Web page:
Therese Bohman's Drowned begins like a lazy summer day, but soon the air grows stagnant, unmoved with a hint of a storm on the horizon with two sisters and a physically abusive spouse. Marina escapes from her boyfriend to visit her sister, Stella, and Stella's husband, Gabriel, in Skane, Sweden. Marina spends time wandering around the landscape while avoiding the art history paper she is to write. Her sister leaves every day to work for the parks and garden department in town. Gabriel stays home to work on his novel. The story is uneventful yet I kept turning the pages since there was an underlying tension that soon came to light: Marina and Gabriel started to have an affair. Gabriel, though, frightens Marina to some degree, due to his violent outburst and physical abuse that she tries to hide.
Even though Stella doesn't acknowledge what she knows, it seems she keeps pushing it away by only wanting to discuss the flowers and gardens she is responsible to care for with Marina. Marina also avoids asking Stella about the possibility of Gabriel being physically abusive with her, even though Stella does admit that her husband is sometimes “difficult to live with.” These sisters obviously do not communicate and soon Marina leaves to go back to school.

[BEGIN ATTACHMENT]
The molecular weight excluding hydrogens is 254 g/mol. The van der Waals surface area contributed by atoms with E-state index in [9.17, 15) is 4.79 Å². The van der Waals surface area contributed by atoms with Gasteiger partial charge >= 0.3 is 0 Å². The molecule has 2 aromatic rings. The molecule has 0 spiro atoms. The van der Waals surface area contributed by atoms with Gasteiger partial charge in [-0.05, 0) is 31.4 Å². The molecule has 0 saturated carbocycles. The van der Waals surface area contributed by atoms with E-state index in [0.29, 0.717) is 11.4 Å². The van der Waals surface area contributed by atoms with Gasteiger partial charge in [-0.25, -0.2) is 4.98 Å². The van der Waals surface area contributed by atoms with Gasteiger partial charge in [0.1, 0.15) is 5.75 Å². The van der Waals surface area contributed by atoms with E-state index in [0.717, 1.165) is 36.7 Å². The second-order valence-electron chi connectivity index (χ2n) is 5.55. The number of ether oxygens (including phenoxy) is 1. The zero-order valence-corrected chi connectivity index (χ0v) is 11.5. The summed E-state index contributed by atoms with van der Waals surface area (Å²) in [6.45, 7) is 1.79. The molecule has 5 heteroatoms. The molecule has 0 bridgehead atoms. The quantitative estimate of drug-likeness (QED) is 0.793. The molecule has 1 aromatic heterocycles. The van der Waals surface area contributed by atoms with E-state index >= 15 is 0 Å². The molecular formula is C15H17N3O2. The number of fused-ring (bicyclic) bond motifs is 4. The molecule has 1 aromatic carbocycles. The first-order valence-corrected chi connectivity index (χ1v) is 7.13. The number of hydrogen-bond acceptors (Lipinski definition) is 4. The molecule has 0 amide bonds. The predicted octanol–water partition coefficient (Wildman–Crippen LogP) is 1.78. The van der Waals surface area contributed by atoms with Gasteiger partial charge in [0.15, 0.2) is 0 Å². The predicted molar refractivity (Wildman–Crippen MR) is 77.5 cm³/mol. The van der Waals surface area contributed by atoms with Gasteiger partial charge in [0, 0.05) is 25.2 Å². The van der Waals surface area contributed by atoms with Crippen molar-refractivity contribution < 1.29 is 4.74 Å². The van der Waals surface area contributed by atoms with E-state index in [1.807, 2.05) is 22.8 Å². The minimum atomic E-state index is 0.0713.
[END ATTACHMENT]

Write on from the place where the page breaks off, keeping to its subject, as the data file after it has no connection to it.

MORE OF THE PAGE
Fast forward several months later: Marina returns to Skane, but for a much sadder time. She is helping Gabriel clean out the house after the death of her sister who ostensibly drowned. The reader cannot help but wonder if Gabriel is responsible, especially with the clues Marina is given via her sister's diary she finds and neighbors who report on what they witnessed; still, that doesn't stop Marina from moving in with him who seems to woo her the same way he wooed her sister.
The ending leaves more questions and answers, but one wonders if the novel Gabriel was working on provides some clues on some sort of "Hitchcockian" fashion.
Best part of story, including ending:
It is a work of literary fiction, beautifully written where there's little action but yet internal tension that is reminiscent of a psychological thriller.
Best scene in story:
The scene when Stella brings Marina to the house for the first time. Gabriel is preparing dinner. He seems kind and thoughtful, but the author does a great job in the scene leading the reader to know that there is something subversive about this author.
Opinion about the main character:
Marina is naïve and selfish. I was amazed that she'd be willing to live with her deceased sister's husband, especially when she wonders if he is responsible for Stella's death.